How the Cindrella of Today is Deluded With The Myth of Prince Charming

How the Cindrella of Today is Deluded With The Myth of Prince Charming

public speaking blog

A chapter from I WANT TO MARRY, BUT...by Nisaar Nadiadwala

Shaikh Ahmed Deedat’s Biography informs us that he was rejected by 32 families in his youthful days because he was not ‘so rich’. Later on, many rich, famous girls would have been ready to marry the famous Deedat of 50 years but nobody was ready to marry the struggling Deedat of 20. The lady he married ‘Hawa’ was a common girl who could not understand English yet she sat in the front rows during all the Deedat talks and looked at her husband with a keen interest. Allah provided her a lot of honour and also financial comfort through her husband.

Let me share an interesting and analytical conversation that I witnessed during a marriage discussion. Here it went :
The Guardian of the Girl : So what is the boy doing?
The Guardian of the Boy : No he didn’t complete his graduation but the family has a huge business
The Guardian of the Girl : Yes, but what is the boy doing?
The Guardian of the Boy : He helps the family business
The Guardian of the Girl : Yes but what is the boy doing? Is he into selling the goods or purchasing in-charge of the goods or does he see the accounts? How does he help the family business?
The Guardian of the Boy: He visits the business and sees everything.

The Guardian of the Girl concluded that “the boy is not himself rich but he is the son of a rich man. He may not be capable of doing anything on his own except that he spends his dad’s money”. The proposal was refused. It was a wise decision.

Many parents prefer to give their daughters to religious boys who are also rich. The reason is that it is for financial security. . When it comes to financial security, most of us have misunderstood the term ‘richness’. Many of us think that if the boy is rich, then our daughter will be happily settled. One of the most common misconceptions about rich people is that they are happy and money solves most of their problems.

One of my friends is from the middle class and has a beautiful sister. Some rich lady spotted her in one of the marriages and pursued her till she got married to her rich son. People wondered aloud how the girl was ‘very lucky’ to have the beautiful looks. But in a few months, the picture was cleared. The boy’s family was rich but the boy was not into richness when it came to earnings. The family had lots of financial feuds among its members. Violent dinners and late-night loud quarrels were a regular routine and the girl discovered that nothing was rich except the large house and the expensive furniture.

Finally, in a few years, the family disintegrated and the property was shared. What came into the hands of this girl and her husband was a small apartment with no business. The ‘Rich boy’ did not have a top formal education that could land him in a good place for a job. He did not have any skills that could make him self-employed. He did not know how to do business because he did never learn. He underwent depression as he had never seen hardships in life.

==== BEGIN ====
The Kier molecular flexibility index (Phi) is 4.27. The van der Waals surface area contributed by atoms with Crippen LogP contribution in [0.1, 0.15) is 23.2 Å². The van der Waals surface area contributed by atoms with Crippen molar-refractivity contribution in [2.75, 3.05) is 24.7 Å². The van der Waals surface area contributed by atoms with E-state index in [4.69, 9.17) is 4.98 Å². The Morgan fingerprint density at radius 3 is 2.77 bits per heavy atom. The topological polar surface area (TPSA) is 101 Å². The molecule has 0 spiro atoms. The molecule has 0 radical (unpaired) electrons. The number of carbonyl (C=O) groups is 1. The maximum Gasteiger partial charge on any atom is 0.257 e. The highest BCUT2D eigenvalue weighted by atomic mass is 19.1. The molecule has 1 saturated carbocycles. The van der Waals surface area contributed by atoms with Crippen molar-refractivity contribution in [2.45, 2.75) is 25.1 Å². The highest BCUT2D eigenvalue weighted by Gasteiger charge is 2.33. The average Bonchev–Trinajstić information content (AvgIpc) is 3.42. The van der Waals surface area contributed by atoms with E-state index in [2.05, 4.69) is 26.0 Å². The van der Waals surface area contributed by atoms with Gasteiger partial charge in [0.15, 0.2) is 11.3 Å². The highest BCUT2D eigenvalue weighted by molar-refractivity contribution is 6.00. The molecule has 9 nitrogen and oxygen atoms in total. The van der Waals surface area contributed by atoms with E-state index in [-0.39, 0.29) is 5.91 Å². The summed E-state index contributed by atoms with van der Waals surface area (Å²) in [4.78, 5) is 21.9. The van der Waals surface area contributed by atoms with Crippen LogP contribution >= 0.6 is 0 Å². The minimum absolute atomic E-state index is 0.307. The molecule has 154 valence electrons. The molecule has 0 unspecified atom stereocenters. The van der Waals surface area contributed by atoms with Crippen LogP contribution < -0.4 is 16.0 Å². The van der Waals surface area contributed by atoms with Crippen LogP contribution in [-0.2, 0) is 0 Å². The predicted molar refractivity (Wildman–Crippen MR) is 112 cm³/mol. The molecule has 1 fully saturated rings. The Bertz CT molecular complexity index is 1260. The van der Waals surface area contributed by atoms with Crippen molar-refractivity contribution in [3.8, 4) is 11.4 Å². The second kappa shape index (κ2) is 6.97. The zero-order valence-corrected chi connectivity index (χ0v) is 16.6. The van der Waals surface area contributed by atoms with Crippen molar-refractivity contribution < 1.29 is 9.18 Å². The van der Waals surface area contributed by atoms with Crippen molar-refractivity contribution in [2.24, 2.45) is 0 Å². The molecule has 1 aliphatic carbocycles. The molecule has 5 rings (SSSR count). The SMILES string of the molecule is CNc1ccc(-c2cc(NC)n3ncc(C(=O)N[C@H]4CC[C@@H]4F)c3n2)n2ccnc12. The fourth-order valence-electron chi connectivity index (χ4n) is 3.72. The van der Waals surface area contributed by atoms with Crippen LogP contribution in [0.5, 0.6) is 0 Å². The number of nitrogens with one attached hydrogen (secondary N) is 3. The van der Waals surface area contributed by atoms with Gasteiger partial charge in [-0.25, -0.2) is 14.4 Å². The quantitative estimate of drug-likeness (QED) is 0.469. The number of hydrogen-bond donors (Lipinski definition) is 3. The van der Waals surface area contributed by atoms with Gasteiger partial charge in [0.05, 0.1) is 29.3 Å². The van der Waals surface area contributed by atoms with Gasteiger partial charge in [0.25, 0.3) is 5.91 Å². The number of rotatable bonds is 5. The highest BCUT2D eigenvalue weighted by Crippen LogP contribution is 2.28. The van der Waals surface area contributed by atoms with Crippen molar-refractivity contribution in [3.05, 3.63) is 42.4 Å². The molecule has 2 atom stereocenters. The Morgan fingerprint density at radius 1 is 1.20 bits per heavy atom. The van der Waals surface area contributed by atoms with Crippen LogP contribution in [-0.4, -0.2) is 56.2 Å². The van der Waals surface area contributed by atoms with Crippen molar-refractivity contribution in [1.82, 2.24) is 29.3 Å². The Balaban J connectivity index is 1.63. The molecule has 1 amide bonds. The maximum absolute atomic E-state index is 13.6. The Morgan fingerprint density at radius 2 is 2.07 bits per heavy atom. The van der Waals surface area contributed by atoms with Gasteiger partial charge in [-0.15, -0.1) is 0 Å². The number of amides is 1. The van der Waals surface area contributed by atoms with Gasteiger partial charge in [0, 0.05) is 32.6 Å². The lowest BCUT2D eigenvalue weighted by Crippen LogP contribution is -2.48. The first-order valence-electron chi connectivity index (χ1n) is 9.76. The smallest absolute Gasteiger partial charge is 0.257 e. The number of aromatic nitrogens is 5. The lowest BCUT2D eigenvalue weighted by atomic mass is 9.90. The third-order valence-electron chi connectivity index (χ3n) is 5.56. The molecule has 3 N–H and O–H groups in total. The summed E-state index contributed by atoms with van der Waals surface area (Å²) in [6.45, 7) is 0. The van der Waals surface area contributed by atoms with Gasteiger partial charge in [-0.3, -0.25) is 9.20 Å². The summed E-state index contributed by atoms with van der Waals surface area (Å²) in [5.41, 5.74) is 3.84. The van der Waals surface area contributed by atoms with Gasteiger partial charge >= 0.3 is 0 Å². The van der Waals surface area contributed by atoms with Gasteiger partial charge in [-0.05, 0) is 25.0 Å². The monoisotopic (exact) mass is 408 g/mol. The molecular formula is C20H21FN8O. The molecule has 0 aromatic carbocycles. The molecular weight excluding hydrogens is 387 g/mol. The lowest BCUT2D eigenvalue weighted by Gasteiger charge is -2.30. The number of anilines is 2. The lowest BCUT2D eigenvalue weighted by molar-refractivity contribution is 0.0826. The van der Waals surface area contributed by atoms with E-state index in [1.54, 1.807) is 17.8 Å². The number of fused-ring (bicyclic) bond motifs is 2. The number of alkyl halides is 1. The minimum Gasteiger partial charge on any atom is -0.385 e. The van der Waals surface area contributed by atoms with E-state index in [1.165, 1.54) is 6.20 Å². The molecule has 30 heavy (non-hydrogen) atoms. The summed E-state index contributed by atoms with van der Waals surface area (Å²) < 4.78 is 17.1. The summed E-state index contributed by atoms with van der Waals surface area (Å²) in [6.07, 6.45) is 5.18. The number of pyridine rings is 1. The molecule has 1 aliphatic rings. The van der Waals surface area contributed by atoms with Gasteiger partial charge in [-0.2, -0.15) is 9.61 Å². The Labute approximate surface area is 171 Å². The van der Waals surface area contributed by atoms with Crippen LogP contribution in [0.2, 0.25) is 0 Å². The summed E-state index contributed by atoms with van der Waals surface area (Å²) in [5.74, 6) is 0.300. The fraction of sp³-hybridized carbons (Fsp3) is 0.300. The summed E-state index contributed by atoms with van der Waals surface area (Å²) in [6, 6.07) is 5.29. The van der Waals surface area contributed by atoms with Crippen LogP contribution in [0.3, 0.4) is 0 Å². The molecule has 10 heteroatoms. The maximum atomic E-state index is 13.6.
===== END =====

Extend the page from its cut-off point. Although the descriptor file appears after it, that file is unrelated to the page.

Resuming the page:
A large number of ‘Cinderella Syndrome girls dream of a Prince perfect. Perfection in looks, smart in approach and rich in possession are their dream sketches of the boy. So they are fussy. Even though they come from a middle-class background they refuse proposals from boys who earn more than the girls’ fathers. One of the rich families I know, got their daughter married to a middle-class educated boy who was earning Ten Thousand Indian Rupees, but he was disciplined, mannered and educated with a fondness for Deen too. Today he earns more than two lac Indian Rupees.

There are plenty of middle-class rugged boys who quest for halal income. They hang in crowded local trains; they are sweaty while waiting in bus queues. They cannot afford Pizzas and burgers every day but they are content with simple home food. They may not be too rich but they have undergone the richness of life. They are rich in manners. They are educated and disciplined even in monetary issues. They have tasted their own earnings. They do not blow away their money to expensive unwanted electronic gadgets and cinema theatres. They contribute to the parents’ expenses from whatever they earn. In their mid-twenties, they have the wisdom of a mature man. They may not wear branded dresses and shoes but they carry a confident personality. They do not fail to attend religious sermons and enjoy their life within the Islamic boundaries. At the age of 25 if a young man is earning around twenty-five thousand Indian Rupees, he has a bright prospectus as passing years will bring him more experience and better job opportunities.

Fortunately for our daughters, these types of boys are in large numbers but unfortunately they don’t appear richer and smarter on the benchmark of the Cinderellas and Snow Whites so they are disqualified even before they are interviewed. Meanwhile, the hunt for the mythological Prince charming goes on as the biodatas of young men are flapped page after page in the matrimonial centres and girls remain unmarried for a long while waiting for a ‘Mr Right’. This is an ugly reality of our community and it is in plenty.


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